Apparently those consequences didn't prevent Horn from endorsing the former Massachusetts governor last week.
'Mitt Romney has what most conservatives value most: the personal integrity and core character to lead, which is so lacking in Washington today,' Horn said in a statement released Tuesday.
Horn, whose alignment with the Tea Party may help Romney appeal to more conservative voters, said his 'combination of executive experience in both the private and public sector makes him uniquely qualified for the job.'
'He has impressed grassroots activists with his command of the issues and his ability to articulate a clear and conservative message of a free and prosperous America,' she said.
Horn isn't the only one not to punish Romney for not supporting the boycott. Senate President Peter Bragdon had said he would consider whether a candidate signed on to the boycott effort 'very seriously.'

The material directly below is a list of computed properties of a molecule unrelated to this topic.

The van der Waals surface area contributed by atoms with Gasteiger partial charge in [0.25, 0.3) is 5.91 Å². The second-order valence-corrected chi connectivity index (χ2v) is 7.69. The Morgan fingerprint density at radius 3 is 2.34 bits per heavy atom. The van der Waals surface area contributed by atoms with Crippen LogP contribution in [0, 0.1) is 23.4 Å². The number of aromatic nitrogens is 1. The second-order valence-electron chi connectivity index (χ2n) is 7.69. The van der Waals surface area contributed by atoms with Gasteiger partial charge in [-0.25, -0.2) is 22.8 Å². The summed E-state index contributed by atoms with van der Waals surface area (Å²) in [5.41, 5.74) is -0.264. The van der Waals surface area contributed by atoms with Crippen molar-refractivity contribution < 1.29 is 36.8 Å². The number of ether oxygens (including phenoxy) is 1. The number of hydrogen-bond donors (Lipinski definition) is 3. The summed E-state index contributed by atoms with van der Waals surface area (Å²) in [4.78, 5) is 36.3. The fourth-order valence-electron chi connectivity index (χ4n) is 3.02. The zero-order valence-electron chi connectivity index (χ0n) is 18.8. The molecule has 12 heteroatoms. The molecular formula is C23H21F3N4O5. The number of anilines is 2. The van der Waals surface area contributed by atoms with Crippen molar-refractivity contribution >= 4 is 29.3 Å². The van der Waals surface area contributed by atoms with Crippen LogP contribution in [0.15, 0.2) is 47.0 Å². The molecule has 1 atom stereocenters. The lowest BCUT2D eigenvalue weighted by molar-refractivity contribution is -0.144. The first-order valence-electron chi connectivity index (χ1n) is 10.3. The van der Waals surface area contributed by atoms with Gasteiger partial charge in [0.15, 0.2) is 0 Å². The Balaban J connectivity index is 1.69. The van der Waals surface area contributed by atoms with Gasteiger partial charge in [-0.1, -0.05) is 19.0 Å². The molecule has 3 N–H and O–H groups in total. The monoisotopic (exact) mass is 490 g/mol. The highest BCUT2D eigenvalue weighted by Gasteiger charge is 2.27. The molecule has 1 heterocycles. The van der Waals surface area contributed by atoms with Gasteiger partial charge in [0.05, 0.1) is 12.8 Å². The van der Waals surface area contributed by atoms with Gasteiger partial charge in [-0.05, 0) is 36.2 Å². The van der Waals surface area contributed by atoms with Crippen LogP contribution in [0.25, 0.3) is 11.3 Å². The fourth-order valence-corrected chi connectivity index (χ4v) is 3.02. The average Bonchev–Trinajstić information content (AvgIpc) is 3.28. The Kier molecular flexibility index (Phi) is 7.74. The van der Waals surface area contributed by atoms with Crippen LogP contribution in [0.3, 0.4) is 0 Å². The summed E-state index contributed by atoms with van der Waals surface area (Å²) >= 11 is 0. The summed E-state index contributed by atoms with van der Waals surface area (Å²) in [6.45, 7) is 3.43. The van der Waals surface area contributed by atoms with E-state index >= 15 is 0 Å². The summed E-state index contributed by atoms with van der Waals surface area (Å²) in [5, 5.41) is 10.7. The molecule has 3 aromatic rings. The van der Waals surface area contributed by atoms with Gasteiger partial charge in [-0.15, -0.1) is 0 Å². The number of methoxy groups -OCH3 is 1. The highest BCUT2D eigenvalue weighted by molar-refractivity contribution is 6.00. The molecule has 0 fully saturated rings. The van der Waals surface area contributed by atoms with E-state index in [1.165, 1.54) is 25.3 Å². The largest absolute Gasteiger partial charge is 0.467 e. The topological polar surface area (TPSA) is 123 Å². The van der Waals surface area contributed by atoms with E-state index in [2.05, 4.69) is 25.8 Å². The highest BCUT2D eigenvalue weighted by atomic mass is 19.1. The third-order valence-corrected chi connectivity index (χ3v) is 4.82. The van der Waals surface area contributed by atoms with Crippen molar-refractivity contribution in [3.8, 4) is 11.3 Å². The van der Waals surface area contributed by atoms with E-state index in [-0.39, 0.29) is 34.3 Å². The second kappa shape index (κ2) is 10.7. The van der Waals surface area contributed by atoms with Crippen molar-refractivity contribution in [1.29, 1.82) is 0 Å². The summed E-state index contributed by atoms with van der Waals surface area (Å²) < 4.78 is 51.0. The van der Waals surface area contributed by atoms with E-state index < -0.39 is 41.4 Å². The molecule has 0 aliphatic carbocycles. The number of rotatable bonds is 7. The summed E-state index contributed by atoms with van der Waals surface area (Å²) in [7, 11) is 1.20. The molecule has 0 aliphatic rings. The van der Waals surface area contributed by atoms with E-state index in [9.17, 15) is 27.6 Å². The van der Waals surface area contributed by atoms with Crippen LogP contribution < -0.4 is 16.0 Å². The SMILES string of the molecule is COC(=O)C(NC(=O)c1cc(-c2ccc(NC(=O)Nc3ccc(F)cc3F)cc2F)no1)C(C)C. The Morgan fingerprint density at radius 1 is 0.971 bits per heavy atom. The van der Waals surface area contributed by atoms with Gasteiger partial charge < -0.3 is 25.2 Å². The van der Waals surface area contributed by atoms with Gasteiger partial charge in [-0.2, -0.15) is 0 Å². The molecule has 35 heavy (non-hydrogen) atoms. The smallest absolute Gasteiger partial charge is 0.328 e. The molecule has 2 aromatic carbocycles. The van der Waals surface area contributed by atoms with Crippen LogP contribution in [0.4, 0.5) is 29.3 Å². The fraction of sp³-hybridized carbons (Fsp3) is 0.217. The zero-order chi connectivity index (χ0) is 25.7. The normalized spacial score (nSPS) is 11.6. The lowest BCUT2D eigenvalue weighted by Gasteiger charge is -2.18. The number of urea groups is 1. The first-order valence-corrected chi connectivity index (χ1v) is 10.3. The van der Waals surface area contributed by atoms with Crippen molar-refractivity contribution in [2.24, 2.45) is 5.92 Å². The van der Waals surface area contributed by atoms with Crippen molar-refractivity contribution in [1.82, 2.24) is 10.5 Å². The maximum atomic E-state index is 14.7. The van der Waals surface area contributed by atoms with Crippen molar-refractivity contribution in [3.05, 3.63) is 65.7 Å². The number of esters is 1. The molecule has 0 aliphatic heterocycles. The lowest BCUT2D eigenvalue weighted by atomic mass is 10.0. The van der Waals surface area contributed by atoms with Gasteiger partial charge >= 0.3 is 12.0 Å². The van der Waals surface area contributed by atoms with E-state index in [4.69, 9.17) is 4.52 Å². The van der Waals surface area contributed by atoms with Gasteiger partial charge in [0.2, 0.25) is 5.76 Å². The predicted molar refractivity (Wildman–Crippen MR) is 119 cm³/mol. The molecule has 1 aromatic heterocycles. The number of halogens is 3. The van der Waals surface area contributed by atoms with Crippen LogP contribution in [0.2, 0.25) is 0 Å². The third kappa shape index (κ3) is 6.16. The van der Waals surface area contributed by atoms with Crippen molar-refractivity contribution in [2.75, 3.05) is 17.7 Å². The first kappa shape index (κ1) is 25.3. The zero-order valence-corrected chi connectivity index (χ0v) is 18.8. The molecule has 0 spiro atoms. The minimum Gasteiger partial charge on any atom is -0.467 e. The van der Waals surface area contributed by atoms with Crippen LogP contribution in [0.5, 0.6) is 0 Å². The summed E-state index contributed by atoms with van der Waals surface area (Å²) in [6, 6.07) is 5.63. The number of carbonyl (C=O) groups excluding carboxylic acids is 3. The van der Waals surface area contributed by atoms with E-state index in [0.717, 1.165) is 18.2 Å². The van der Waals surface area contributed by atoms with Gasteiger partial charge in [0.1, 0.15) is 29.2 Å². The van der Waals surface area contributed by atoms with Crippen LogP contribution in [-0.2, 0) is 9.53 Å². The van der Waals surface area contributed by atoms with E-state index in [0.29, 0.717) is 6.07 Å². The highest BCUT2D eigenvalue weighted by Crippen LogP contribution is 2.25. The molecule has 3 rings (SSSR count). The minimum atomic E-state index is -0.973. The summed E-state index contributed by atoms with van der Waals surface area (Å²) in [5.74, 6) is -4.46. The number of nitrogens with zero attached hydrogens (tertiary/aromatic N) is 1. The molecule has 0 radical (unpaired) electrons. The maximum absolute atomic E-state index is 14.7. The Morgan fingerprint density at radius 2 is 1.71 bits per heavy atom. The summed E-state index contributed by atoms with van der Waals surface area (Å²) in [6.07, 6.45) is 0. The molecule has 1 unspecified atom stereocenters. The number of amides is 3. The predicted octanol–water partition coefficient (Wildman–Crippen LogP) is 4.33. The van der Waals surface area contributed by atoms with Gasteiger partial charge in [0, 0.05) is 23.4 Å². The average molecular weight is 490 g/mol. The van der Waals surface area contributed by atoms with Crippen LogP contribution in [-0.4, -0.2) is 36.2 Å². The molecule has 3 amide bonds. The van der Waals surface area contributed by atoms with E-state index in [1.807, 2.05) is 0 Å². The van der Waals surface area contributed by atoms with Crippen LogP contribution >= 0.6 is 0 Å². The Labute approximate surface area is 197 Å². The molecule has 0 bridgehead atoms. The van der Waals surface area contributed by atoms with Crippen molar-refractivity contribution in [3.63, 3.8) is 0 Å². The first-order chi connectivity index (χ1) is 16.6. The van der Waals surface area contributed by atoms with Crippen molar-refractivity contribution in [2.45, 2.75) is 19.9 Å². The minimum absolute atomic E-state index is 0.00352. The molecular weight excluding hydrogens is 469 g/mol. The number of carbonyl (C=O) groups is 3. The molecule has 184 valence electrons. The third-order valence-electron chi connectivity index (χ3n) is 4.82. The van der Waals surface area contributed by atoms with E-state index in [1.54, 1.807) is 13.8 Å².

'I don't necessarily believe in litmus tests, but I can tell you the weight of this particular decision as to whether or not to support the New Hampshire primary will be heavy,' Bragdon said in October.
He also threw his support to Romney in recent weeks.
First District Congressman Frank Guinta is facing some local push-back over a bill aimed at stripping away federal regulations.
Guinta is a co-sponsor of the Regulations From the Executive in Need of Scrutiny (REINS) Act, which he said earlier this month would 'slam the brakes on federal regulators and return them to their proper boundaries.'
'Clearly, people are hurting because of the wave of red tape that keeps flowing out of Washington. I'm working to end this wave of red tape run wild,' he wrote in his bi-weekly 'Frankly Speaking' column. Companies spend 118.8 million work hours a year filling out paperwork required by regulations in the Federal Register, he said.